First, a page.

Autumn is also the time of harvest, the time of abudence before lack. It is the time of year to really honor the ebb and flow of life. And with that, I am trying to not view my sick week as a missed week, but a week in which I watched all of season 2 of New Girl.
I lived in Anchorage, Alaska from about the age of four to eighteen. I don't remember too much of school, not being there half the time, but I do remember learning about bears. Or rather, about how to deal with bears.
Starting in grade school (actually called Bear Valley now that I think of it) we learned the difference between brown, grizzly and black bears and what to do if we ever ran into one. Polar bears, living mostly up north past the Artic Circle and at zoos were not considered as big as a threat as the black bears that went though our garbage cans, and could climb up trees, or like the grizzly bears who because of their sheer size and grouchy attitudes were the most terrifying to me.
When you go camping in Alaska, you will see signs saying how long it has been since the last grizzly attack, how numerous they are in the area, and if it happens to be a special time of year for bears. You sew bells into your clothes, carry bear mace, and practice playing dead.
Despite, or maybe because of the fear that we do have for bears, they are one of the more endearing animal archetypes. There are teddy bears of course, the little and big dipper in the night sky can alternativly be called the little and big bear. And then there is Winnie the Pooh, the Three Bears, bears drinking coke, fuzzy wuzzy bears, bears filled with honey, and bears named Smokey, among numerous others.
It seems as if our love for bears outshines the fear. And there is something fascinating about bears, they do seem remarkably human after all. Their diet doesn't seem that different, neither do their body movements or priorities. At the same time, they are obviously very different. Unlike monkeys, who can seem a bit too human at times, bears will always be fundamentally different from humans in their expressions and attitudes.
It is this combination of familiar and fear that I believe make them into such a strong archetype, one that is still found in current myth and media. They represent the instinctual animal part that is in us. They represent the earthly body, with its heaviness and hibernation. It is these thoughts that have started my new series of paintings of bears, which I am just now beginining to flesh out.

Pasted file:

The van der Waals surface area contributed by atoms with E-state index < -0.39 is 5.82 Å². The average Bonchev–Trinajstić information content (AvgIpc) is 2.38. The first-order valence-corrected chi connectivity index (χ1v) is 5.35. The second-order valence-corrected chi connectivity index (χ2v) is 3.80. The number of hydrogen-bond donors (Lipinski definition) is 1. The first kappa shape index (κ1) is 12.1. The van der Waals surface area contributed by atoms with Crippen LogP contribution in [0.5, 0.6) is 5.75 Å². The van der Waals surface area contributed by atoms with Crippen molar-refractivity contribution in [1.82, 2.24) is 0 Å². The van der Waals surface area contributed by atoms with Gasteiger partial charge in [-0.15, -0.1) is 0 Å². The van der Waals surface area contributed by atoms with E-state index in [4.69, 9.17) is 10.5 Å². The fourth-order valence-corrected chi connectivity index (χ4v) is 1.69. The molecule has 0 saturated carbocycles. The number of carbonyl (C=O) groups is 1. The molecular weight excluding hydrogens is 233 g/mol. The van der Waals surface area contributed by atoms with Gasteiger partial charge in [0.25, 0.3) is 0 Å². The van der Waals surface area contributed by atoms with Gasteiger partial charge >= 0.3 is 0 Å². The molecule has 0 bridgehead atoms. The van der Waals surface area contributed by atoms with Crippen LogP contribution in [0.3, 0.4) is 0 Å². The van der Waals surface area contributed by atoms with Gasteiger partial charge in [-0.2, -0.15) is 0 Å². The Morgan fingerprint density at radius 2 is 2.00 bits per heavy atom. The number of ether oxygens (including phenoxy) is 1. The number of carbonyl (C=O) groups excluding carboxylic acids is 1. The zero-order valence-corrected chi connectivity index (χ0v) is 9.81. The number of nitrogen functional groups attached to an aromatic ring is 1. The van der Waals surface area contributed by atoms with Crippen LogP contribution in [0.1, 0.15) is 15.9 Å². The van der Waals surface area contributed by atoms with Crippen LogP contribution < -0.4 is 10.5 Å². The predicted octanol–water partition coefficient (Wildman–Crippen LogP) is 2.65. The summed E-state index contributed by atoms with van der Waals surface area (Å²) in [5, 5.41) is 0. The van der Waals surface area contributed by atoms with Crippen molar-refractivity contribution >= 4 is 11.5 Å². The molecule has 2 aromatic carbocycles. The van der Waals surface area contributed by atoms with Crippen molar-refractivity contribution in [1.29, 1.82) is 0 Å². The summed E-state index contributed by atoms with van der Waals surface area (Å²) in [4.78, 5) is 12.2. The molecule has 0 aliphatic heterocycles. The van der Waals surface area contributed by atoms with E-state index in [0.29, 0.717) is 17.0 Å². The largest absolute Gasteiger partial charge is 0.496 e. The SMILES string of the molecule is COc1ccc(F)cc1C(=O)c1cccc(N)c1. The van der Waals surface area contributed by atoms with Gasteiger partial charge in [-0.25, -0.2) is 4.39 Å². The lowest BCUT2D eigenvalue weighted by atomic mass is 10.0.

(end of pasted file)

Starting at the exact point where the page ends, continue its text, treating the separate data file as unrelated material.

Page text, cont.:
Here's a video of a Russian dancing bear to end this. I have mix feelings about this video, as I do with any "wild" animal preforming tricks for humans, but I do feel like it illustrate the simularities between us and them.
I pretty much love anything Isabella Rossellini does. She is perhaps best known as a model, and for her role in Blue Velvet, but she has recently taken to some peformance art where she acts out the more intimite lives of animals. I stumbled upon a book/video series called Green Porno a couple of years ago at a local artsy bookstore, then called Domy Books, now called Farwell Books. Isabella Rossellini is dressed up in these amazing theatrical animal costumes, and she acts out the somewhat bizarre courtship and mating habits of different animals in a scientific but humorous way. Here's one of my favorites.
She also teamed up with Burt's Bees and did some videos about just how awesome bees really are. There are three videos in total (although she also does a different and interesting bee video in her Green Porno series.) All of them are highly educational, and also touch on ways that everyone can do to help the bees.
And one more.
Recently, I was listening to an interview where she was talking about how altruism is not just a human trait, but one that can be found in lots of animals, mostly with mothers and their young. This had lead Isabella to her next and latest series, Mamas. There's only a couple of videos so far, one a spider who is consumbed by her babies, and another where she is a hampster that consumes her babies.
I won't show any more videos, leaving you and youtube to do the rest, but every last one is amazing and fun to watch. The lives of animals are fascinating, and the way Isabella Rossellini playfully presents them is a joy to watch. I hope that you enjoy them as much as I do.
Kelsey Jenkinson is a 27 year old artist in currently living and working in Austin, Texas.